May 22, 2020
An opinion piece by DSW’s Kaytlin Bailey was published in the New Hampshire Union Leader in response to an opponent’s op-ed published days before. The original opinion piece was written by Jasmine Grace, a NH resident and trafficking survivor, who challenged the intentions of those, like DSW, who are fighting for legislation to defend the rights, health, and safety of sex workers nationwide. Grace made the all-too-common mistake of conflating human trafficking with consensual adult sex work, a policy phenomenon that has wrought unspeakable harm on sex-worker and survivor communities.
By assuming that all people who sell sex have experiences identical to her own, Grace attempted to silence the majority of adult sex workers who, for decades, have been calling for an end to criminalization. Criminalization allows theft, abuse, and state-sanctioned violence to proliferate against sex workers, merely for trying to make a living in a world where police officers often label cases in which those in the sex industry are victimized as “NHI” or “No Human Involved.” Grace has survived unspeakable trauma, and her desire to end the trafficking of human beings is warranted and essential to building a better world. She just isn’t going about it the right way.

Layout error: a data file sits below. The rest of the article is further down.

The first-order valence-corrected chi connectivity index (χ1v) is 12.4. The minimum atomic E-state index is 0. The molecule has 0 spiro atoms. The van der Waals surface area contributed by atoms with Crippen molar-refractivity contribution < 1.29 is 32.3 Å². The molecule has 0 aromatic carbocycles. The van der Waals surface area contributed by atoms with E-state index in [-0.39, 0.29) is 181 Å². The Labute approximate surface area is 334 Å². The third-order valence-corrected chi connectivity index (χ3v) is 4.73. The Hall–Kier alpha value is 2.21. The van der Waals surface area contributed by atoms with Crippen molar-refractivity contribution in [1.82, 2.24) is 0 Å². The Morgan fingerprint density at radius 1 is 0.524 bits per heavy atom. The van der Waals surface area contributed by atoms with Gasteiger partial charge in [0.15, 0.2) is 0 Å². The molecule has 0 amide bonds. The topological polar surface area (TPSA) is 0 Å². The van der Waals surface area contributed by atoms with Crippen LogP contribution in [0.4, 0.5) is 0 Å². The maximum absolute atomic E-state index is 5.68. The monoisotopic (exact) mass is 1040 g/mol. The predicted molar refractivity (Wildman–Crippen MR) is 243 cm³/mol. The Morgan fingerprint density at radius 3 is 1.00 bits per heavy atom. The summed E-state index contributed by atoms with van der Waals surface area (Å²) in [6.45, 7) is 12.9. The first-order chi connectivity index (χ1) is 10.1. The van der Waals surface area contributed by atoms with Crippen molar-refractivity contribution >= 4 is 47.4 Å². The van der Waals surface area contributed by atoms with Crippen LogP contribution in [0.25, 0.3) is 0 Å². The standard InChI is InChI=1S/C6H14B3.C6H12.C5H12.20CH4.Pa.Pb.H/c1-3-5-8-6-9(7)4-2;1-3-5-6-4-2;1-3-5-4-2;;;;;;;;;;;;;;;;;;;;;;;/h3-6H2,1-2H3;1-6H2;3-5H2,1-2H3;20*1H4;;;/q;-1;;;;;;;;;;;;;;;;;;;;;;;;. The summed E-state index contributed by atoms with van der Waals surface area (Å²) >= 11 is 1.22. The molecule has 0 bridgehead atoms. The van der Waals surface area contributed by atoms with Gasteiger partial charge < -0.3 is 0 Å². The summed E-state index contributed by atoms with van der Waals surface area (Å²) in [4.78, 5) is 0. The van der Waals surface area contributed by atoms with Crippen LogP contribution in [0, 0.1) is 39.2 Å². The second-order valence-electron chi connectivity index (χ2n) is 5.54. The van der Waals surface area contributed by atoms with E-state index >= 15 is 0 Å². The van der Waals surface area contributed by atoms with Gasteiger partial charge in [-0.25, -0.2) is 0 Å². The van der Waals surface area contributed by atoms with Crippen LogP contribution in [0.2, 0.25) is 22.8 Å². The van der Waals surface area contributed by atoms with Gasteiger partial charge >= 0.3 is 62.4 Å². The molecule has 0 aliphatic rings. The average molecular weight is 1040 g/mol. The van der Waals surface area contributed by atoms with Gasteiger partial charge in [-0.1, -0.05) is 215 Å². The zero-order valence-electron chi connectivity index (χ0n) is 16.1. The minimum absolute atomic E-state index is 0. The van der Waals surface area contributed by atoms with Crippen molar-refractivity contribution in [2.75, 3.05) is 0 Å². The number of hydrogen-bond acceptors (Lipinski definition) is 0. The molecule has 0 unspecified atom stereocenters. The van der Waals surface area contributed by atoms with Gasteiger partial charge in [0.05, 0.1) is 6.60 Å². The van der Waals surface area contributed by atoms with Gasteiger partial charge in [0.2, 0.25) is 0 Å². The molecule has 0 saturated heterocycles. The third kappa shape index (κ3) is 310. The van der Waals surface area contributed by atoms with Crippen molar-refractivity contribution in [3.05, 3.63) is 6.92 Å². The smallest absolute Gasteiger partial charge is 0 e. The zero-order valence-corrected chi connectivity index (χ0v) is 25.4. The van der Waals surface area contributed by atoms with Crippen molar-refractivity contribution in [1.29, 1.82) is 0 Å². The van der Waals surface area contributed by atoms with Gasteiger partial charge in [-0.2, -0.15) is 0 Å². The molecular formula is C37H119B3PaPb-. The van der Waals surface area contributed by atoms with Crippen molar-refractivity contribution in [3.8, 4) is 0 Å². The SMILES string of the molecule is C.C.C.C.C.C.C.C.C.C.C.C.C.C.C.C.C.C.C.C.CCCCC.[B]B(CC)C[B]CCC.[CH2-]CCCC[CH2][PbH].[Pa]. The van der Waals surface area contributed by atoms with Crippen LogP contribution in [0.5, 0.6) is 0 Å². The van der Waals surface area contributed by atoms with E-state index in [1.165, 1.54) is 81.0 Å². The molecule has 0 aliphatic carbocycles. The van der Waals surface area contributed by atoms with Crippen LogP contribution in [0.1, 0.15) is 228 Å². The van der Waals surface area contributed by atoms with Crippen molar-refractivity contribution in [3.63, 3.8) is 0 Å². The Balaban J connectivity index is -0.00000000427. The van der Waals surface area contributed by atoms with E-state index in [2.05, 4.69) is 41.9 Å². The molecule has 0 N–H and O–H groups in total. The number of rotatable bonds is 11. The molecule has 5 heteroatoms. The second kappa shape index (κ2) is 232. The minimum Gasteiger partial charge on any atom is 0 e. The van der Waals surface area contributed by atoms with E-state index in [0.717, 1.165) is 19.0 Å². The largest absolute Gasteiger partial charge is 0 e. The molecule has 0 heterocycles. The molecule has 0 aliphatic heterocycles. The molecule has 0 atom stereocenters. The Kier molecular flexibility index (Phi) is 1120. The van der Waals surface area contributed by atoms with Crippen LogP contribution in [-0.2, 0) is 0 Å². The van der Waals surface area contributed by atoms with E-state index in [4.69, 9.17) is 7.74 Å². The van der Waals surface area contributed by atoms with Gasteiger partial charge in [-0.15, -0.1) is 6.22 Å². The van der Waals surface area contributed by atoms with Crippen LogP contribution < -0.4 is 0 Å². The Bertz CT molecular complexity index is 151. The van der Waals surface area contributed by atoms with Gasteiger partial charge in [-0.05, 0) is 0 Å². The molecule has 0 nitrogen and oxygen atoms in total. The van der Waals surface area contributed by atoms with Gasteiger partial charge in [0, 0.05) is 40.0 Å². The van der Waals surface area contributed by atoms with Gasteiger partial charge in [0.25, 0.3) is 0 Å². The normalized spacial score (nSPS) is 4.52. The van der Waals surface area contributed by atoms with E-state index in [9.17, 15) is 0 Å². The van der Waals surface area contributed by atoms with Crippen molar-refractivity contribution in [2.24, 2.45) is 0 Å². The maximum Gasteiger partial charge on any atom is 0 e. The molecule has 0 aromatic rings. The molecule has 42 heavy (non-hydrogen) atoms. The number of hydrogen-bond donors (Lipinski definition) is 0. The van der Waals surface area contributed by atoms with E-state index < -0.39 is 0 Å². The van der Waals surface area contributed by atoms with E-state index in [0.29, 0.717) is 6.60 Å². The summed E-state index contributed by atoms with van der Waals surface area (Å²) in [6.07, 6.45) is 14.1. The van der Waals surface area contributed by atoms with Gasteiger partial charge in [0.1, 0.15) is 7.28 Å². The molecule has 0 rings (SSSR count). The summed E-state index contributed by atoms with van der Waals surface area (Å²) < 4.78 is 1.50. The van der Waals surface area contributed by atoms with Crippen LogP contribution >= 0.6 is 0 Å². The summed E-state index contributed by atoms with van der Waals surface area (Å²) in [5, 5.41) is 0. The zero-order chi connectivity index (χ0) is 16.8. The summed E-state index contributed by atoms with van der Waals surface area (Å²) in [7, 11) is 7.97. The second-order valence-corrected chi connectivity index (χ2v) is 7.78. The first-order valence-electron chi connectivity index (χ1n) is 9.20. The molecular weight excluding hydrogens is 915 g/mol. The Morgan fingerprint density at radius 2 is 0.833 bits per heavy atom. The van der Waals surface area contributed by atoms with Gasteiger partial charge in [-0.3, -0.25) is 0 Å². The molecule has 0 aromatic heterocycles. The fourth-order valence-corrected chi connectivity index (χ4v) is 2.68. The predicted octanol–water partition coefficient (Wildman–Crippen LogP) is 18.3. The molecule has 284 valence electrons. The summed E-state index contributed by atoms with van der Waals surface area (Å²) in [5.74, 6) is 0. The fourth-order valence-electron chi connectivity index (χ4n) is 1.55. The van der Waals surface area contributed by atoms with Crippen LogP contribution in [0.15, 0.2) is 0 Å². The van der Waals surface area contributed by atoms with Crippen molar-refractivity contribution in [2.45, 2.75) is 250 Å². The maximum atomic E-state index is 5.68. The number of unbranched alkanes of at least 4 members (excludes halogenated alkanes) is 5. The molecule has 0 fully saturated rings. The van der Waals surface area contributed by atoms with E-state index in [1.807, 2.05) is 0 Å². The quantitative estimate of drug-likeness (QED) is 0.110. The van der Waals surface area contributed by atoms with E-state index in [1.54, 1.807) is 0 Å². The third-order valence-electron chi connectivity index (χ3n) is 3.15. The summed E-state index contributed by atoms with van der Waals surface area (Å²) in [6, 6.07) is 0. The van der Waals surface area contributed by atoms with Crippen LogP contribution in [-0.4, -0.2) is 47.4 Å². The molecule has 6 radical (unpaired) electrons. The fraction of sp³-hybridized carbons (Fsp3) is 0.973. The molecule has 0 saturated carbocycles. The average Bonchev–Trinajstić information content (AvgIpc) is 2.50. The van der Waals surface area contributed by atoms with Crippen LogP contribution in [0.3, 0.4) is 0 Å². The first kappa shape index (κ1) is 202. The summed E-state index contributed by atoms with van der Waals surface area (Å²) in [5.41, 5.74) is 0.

Kaytlin Bailey’s response corrected Grace’s oversimplification of the problem and multiple misstated facts. For example, in regard to when RI decriminalized consensual, adult, indoor prostitution from 2003 to 2009, Grace charged that “traffickers and organized crime operated freely without fear of prosecution.” But those six years saw a 31% decline in violence against women statewide and a 39% reduction in rates of gonorrhea. Bailey also noted that since New Zealand decriminalized sex work in 2003, the country has only had human trafficking involving migrant sex workers, who still face criminalization under the law.
Rather than oversimplifying these issues, DSW is listening to sex workers and looking at the data. Both of these point to the full decriminalization of consensual, adult sex work to improve the health and safety of our communities.